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Email from a US War Hero and former POW in Vietnam

Mark Smith web

25 March 2015

Major (retired) Mark Smith, United States Army Special Forces

In many cases skill identifiers or other terms are used to describe the soldiers of today. My mind always goes back to a bus station in Cincinnati Ohio in the dark of the night after I had been shown the door by my Christian boarding school in Kentucky. Thrown out for being too “California” in my senior year I figured my life was over before really beginning. Being on the honor roll could not keep you in school if the girls across campus liked you because that was verboten and you had been sent by Satan to tempt them. Late that night the dregs of the earth came out of their lairs with ‘Where you heading boy?’ Then a clear voice of authority; “Leave him alone or I will stomp you into the cement with these jump boots.” 

I asked who and what he was and the paratrooper from Fort Campbell Kentucky said simply “I am a soldier, come with me.” He bought me a grilled cheese and a cup of hot chocolate and an hour or so later he put me on a bus to Lima Ohio where I had family because the good religious folk at Mount Carmel High School saw no need to send me home to California. I told the airborne corporal he might see me again because I had decided in that bus station to become this thing called “soldier.”

I finally got back to California and my dad put his foot down and made my mom agree to sign for me to join the U.S. Army to be a soldier. Of course, I did not tell my mother my goal was to be a soldier like the bus station corporal but told her I would be a nuclear engineer or chaplain’s assistant. We all lie to our mothers about things like that. I almost did not join the army when I saw the fat sergeant first class eating behind his desk with mayonnaise running down his lip especially when he looked up and sneered “Drop-out right, and you want to be a nuclear engineer?” I told him I wanted to be simply a soldier and preferably one like the corporal I’d met in a bus station late at night. As I looked at the recruiter who told me to call him “Frank” I became aware that there were army men and there were soldiers.

Thus I started my military professional life and at every juncture along the way I learned that the simple, sometimes whispered phrase, ‘He is a soldier’ was the highest compliment that could be paid. I learned that in the most heated professional disagreement when challenged with a ‘Who do you think you are?’ the best response, if true, was simply a snarled “A soldier.” No other skill identifier required.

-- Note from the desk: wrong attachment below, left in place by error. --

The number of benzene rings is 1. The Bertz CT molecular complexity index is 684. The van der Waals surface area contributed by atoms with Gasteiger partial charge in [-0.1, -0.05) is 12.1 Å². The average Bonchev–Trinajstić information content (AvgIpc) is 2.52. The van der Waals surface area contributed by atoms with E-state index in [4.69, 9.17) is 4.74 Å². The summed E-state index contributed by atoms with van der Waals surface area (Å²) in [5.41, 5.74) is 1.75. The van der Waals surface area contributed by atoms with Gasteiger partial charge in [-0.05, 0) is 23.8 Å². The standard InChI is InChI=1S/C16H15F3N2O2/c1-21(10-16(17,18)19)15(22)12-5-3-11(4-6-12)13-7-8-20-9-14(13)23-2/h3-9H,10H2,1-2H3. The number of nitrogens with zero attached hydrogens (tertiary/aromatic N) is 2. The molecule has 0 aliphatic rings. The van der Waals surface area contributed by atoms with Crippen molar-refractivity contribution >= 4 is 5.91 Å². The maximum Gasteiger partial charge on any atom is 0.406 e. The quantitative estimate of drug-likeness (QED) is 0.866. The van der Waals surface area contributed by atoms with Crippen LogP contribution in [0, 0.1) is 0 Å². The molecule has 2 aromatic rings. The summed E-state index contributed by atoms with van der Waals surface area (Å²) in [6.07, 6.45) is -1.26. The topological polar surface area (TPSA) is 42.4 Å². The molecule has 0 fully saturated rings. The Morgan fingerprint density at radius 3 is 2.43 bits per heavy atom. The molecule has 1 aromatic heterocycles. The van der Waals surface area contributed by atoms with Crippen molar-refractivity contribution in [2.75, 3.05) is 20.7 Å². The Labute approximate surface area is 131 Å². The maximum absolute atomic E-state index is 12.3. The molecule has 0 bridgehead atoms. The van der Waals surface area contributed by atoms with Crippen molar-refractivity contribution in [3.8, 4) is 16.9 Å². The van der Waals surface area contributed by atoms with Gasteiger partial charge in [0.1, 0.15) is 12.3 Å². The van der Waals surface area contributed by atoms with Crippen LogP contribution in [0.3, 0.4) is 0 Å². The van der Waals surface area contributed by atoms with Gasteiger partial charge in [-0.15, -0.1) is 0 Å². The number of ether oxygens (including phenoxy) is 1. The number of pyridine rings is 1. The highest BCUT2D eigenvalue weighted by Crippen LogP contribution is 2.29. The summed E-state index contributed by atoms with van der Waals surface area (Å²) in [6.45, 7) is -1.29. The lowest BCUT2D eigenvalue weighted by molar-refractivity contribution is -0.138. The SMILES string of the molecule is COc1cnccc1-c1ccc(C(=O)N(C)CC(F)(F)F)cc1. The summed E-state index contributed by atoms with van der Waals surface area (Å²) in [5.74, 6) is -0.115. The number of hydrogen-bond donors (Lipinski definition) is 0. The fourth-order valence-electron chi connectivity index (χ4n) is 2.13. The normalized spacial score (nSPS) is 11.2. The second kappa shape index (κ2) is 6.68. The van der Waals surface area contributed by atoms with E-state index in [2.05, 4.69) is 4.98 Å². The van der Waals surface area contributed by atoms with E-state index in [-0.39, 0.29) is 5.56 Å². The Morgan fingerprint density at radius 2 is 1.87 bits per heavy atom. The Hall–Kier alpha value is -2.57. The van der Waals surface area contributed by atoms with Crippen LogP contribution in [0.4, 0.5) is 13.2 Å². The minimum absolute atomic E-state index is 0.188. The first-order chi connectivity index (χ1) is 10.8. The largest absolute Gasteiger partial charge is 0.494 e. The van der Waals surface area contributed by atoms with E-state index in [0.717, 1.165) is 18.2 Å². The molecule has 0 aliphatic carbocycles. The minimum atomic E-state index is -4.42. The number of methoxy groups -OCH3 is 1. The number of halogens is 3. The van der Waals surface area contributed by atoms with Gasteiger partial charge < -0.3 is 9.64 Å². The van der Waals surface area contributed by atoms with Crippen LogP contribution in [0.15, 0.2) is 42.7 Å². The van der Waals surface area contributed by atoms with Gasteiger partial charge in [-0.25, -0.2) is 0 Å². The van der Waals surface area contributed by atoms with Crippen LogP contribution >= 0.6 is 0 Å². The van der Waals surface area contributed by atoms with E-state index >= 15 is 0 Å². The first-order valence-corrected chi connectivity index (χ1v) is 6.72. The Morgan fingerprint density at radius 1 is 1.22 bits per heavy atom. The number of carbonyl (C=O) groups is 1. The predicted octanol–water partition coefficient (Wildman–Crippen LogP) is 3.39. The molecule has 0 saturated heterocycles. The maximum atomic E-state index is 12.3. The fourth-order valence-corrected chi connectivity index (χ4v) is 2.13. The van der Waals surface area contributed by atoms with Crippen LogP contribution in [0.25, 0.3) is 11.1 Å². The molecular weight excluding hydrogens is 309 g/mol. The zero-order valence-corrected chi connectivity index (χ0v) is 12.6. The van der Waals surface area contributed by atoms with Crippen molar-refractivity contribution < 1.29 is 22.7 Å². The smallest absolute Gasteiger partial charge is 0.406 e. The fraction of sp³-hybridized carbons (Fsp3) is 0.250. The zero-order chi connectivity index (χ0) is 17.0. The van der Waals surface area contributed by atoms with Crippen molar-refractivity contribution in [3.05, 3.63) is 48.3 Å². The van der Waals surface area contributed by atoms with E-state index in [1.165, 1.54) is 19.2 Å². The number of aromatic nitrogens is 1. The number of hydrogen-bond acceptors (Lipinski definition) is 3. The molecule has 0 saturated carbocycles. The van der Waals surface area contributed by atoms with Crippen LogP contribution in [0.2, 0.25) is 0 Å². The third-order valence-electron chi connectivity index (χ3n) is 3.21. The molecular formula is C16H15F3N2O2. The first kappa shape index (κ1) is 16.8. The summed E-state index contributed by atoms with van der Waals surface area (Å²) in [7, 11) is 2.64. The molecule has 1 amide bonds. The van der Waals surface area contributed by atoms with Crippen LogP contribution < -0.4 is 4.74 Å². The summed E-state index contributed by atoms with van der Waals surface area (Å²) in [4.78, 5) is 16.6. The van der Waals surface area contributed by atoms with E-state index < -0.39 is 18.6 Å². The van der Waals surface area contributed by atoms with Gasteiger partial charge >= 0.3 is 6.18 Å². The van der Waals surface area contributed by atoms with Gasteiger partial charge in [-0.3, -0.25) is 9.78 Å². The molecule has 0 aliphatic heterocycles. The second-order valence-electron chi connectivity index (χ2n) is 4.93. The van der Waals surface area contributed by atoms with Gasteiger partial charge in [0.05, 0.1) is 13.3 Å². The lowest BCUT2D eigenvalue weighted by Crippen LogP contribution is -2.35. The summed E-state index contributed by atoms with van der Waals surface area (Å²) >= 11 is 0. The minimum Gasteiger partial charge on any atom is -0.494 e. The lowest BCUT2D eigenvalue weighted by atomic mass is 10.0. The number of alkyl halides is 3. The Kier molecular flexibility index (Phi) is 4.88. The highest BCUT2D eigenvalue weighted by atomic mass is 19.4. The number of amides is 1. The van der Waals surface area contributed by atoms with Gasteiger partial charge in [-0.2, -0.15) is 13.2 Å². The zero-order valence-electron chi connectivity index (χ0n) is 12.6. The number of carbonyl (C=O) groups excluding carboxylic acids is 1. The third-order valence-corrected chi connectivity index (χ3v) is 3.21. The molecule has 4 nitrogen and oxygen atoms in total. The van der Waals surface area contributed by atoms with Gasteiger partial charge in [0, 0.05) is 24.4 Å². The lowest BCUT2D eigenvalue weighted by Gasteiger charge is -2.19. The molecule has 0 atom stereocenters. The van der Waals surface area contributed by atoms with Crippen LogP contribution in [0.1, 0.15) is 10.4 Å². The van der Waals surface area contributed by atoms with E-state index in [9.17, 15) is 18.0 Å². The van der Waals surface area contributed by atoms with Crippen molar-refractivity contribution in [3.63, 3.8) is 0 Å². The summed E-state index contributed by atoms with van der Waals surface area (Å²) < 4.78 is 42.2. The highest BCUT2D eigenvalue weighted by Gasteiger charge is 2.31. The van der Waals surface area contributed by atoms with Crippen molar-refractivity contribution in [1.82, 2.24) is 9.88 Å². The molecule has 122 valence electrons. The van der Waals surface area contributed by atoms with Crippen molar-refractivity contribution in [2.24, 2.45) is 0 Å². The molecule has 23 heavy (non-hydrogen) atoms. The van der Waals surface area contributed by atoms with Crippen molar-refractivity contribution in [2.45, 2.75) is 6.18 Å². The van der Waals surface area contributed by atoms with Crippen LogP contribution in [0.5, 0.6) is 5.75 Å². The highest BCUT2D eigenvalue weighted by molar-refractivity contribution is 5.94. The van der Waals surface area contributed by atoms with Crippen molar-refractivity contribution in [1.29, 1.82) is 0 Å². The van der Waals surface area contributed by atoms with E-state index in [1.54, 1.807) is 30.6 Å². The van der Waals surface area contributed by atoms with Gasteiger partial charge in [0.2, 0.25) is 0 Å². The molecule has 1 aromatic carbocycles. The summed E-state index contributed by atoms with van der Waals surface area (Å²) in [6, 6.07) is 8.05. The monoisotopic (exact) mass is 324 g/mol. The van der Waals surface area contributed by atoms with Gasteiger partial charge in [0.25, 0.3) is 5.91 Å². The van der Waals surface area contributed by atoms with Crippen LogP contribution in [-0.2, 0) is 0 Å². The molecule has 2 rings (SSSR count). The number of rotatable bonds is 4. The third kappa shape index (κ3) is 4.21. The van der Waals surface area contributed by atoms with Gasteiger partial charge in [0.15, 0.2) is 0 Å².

Down through the years I saw my deserving soldiers swell with pride when I would describe them to others as a soldier. No shiny rank, tab or badge required just a man who by virtue of how he conducts and carries himself has earned the distinction to be called ‘soldier’ from awed subordinates, peers and superiors. Though all are supposed to be this person called ‘soldier’, in the ranks and in the headquarters areas they know those whom have earned the coveted description. You cannot be appointed one and you cannot one day just decide you are one because that approving authority belongs to the awed voices in the ranks.

So whatever happened to my savior from the bus station? Upon my return from Vietnam in 1973 I told the story of how I decided to join the United States Army and the airborne corporal who said he was a soldier who had started me on my path. After a meeting with the press I was told that someone who sounded as if he actually knew me was on the phone even though nobody was allowed access to us until we were fully debriefed. I knew that voice from the past before he told me he was the ‘soldier’ from the Cincinnati Ohio bus station. He thanked me for remembering him and I thanked him for saving me that long ago night. I told him that I had learned more from him than all the knowledge in the heads of those ‘educators’ from Mount Carmel who stood a seventeen year old lad at a bus stop alone in Bloody Breathitt County Kentucky.

Soon I was getting signals that I had to hang up and I told him how much I appreciated the call and then we both ended the conversation with the same words “Goodnight Soldier.”

Major (retired) Mark Smith

Michael Yon is America's most experienced combat correspondent. He has traveled or worked in 82 countries, including various wars and conflicts.

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